Visual observation of the planets of our solar system has always been an appealing pastime for amateur astronomers, but the digital era has taken away a little bit of glamour to this activity. Until 30 years ago you could spot with your eye more detail than was at reach of normal photography even for large telescopes, so amateur astronomers could contribute to planetary science by producing detailed drawings of the surface of Jupiter, Saturn, Venus, and Mars. 
Nowadays the combination of digital imaging and computer processing has made the art of drawing planet surfaces quite obsolete, so visual observers watch the planets for the sake of it. I sometimes invite friends to have a peek through the eyepiece of my 16 inch f/5 dobson telescope, and they are generally awed by the views, but none of them would conceive watching a planet for five hours in a row. Instead, that is exactly what I sometimes do, like last Friday.

Jupiter is my favourite target within the solar system. The amount of detail that can be observed on its surface, on a clear and good seeing night, simply amazing; and the complexity of the system, which has Jupiter at the center and four bright moons orbiting it, is really remarkable. First of all, the planet does one entire spin around its axis in less than 9 hours, which means that if you observe for more than 4 hours you get to see the entire surface of the planet. Second, the four moons Io, Europa, Ganymede and Callisto can put up quite a show, as they cross the planet's disk and cast their shadow on it, or get eclypsed by Jupiter's own shadow, or by the disk itself.

Furthermore, in special conditions (when the satellites' orbiting plane aligns with the Earth-Jupiter-Sun plane) the satellites can eclipse one another or cast their shadow onto one another. These "Phemu", mutual events, are quite spectacular but really rare.

In even more rare circumstances we assisted from Earth to the explosion of a comet on the surface of the planet. This e.g. happened with comet Shoemaker-Levy in the nineties, when several pieces of the comet, shattered by Jupiter's gravitational field, plunged in the giant planet's atmosphere and created black dots on the disk.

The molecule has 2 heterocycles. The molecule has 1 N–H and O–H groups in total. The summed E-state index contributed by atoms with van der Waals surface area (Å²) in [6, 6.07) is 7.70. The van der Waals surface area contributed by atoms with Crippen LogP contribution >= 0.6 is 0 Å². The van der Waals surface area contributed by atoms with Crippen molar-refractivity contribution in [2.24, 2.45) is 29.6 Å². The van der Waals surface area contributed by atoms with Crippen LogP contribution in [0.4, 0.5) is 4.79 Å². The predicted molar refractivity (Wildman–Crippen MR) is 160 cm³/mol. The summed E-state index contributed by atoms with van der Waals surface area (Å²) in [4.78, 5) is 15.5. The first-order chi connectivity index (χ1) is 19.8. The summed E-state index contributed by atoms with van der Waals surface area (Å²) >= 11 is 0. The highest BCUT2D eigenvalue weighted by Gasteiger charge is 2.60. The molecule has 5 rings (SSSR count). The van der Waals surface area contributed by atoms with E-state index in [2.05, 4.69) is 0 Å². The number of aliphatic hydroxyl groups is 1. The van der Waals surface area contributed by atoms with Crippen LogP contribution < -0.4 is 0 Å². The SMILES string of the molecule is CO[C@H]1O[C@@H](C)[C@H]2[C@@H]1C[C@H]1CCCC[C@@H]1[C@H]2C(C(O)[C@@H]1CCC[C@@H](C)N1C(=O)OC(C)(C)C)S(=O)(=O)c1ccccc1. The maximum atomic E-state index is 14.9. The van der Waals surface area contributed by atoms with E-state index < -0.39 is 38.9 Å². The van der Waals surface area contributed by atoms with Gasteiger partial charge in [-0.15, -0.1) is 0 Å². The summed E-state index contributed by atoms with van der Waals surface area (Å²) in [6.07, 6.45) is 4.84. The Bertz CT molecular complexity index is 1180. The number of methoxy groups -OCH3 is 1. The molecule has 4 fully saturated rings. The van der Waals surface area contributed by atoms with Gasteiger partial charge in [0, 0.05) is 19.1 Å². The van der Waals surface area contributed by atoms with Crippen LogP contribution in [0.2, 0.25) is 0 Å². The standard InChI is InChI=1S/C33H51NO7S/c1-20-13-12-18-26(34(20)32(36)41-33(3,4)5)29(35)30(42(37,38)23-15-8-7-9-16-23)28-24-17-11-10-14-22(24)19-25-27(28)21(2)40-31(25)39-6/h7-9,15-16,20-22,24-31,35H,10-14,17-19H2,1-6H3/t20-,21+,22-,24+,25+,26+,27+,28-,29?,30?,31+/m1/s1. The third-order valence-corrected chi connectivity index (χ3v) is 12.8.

Anyway, the surface of Jupiter itself is incredibly complex. The most distinct feature, besides the dark horizontal bands that cross its mid latitudes, is the Great Red Spot, a giant red pimple that can be observed even with relatively small telescopes. The spot is actually a persistent storm in the planet's fluid surface. But myriads other storms, from white to orange, can be spotted with larger instruments.

Last Friday the conditions were too good to let go, and I kept watching the planet for over three hours. The great red spot culminated at the meridian of the planet (crossing the center, that is) during my observation. I decided I would try my hand at some imaging, using nothing more than a cellphone. Now, this is quite tricky, for a couple of reasons. First, the lens of the cellphone is small and it is positioned in a random place on its back, and the eyepiece projects a very narrow light beam - getting the two things to coincide spatially is quite tricky.  Second, the planet will almost invariably end up be overexposed, unless you play some tricks. Third, the planet moves around the eyepiece view, since dobson telescopes do not have any automatic  tracking system. This works still very well for visual observing, as even 400x magnification can be managed quite easily, but for pictures it is a different matter.

The last important thing to note is that we are watching the planet through a thick atmosphere, which has constantly varying density above us. This makes the image tremble and flicker, and the time when it is perfectly still are very rare. If you observe visually you get accustomed to it - you watch for ten minutes, and get to have just two or three wow moments when the image blows your socks off. During those lucky moments when the air column above your head is perfectly still and the flow is laminar, all the little details of the surface of the planet become crisp and evident, and all colours attach to the detail that originally owned them; otherwise, the image blurs, the colours disappear, and the image is not worth much.

Because of all the above, getting a nice image of the surface is quite tricky. Of course, skilled amateurs whose focus is photography have much better setups available to them: object tracking, professional cameras taking continuous footage, and computers to reconstruct the image by "stacking" the best images one on top of the other; derotation algorithms, filters, and what not. But to me, visual observing is where the fun is, so my pictures are just a spinoff.

Anyway, below is the best picture I could produce during those moments when I got tired of sticking my eye to the eyepiece. While nice, the image does not represent in any way the amount of detail that could be seen during the best moments by eye. It is just the "average" view one could get at any given moment. Still, it is comparable in detail to the best images that were produced by big observatories in the seventies, when one did not have CCD pixels to record them. 
If you look closely you can see the great red spot about to set on the left; a set of smaller ovals near the south pole, and lots of detail on the banding.